JavaScript LogoAlthough a JavaScript object literal and a JavaScript instance object are both objects, they differ in their inherent nature and features

Object Literals

An object literal is “flat”. You create it, you add properties and methods to it, and all of those properties and methods are public. You can mutate any members of that object at any time. A JavaScript object literal does not, by nature, provide private scope. But any of the members of an object literal can certainly be a function that is capable of private scope. Object literals are useful because they allow you to create clean name-spaced code that is easy to pass around and consume.

Example # 1

In example # 1, we have defined a JavaScript object literal and assigned it to the variable “data”. This object has two members: the property “fname” and the method “addOne”. At run time, we can mutate this object very easily and add new properties (e.g. “lname”) and methods (i.e. “say”). The upside is that this object is totally exposed and we can access or mutate any of its members any time we like, with no problem. (Remember that if an object member is a function, then that function does provide its own private scope.) The downside of this object is that it does not inherently have a private scope. It also doesn’t have the kind of initialization that is provided by a constructor upon creation.

The output for example # 1 is:

this is the say function

Instance Objects

An instance object is what is returned when instantiating a JavaScript constructor function, using the JavaScript “new” keyword. When you say “var bar = new Foo()”, “bar” becomes an “instance” of the function “Foo()”. Any expressions within Foo() are executed, any local variables in Foo() are copied and provided in “bar”, and the value of “this” inside of “bar”, refers to “bar”. The function “Foo” is never changed in any way; it simply acts as a “blueprint” for “bar”, and “bar” is an “instance” of “Foo”. Any local variables inside of “bar” are completely private and can only be muted by privileged members of that object.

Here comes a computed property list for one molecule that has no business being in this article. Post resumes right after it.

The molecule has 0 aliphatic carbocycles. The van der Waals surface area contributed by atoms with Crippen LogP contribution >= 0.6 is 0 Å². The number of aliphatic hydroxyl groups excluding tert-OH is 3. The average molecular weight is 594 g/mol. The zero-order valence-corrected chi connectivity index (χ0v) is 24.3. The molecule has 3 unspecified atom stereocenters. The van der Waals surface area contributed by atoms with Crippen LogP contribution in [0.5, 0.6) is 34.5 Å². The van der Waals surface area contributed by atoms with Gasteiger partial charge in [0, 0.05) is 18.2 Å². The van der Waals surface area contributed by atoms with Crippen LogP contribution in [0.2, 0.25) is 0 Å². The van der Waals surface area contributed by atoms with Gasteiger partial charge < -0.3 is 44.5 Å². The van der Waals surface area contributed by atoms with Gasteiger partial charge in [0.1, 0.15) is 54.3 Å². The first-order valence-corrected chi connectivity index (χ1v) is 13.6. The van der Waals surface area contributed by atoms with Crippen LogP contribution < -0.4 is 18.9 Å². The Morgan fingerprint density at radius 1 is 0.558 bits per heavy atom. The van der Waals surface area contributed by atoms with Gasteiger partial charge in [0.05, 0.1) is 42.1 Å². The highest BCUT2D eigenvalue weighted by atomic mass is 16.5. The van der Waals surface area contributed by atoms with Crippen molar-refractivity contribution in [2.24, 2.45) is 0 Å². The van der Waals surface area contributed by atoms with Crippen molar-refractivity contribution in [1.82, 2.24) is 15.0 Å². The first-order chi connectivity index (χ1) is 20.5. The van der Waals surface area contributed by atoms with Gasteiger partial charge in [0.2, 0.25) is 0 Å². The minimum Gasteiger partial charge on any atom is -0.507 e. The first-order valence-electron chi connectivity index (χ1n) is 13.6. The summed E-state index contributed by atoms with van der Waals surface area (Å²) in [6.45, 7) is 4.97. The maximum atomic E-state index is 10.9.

Example # 2

In example # 2, we have created a constructor function. A JavaScript constructor function is a function that is not meant to be executed directly. For example, we never plan to do the following: “Foo()”. Instead, a constructor is meant to be instantiated. This means that you create an “instance” of that function using the JavaScript “new” keyword. We have created an instance of Foo() by saying “var bar = new Foo()”. So, now we have a variable named “bar” that is an exact copy of Foo().

What makes “bar” differ from our JavaScript Object Literal that we defined in Example # 1, is that when our instance object (“bar”) is created, any execution code in the constructor (i.e. “Foo()” ) runs. In addition, any private variables defined in the constructor remain private in the instance object (i.e. “_color”).

What makes this scenario a little more special than that of the object literal is that we can have privileged methods. These are methods that are made public by the use of the “this” prefix, but they have access to the instance object’s private members (i.e. “_color”). So, when we run this code, the constructor function code runs (“welcome to your new instance object”). We attempt to output the value of “_color”, but “undefined” is returned, because “_color” is private and cannot be accessed outside of “bar”. We then use the privileged method “getColor()” to get the value of _color the correct way, and “blue” is returned. We then change the value of “_color” using the privileged memer “setColor()”, and return its value using “getColor()” again (“red”).


Both Object Literals and Instance Objects have their place and purpose in JavaScript. The power of Object Literals is in their lightweight syntax, ease of use, and the facility with which they allow you to create name-spaced code. Instance Objects are powerful because they are derived from a function, they provide private scope when they are created, and expressions can be executed on instantiation.

Helpful links for JavaScript Objects


Comments are closed.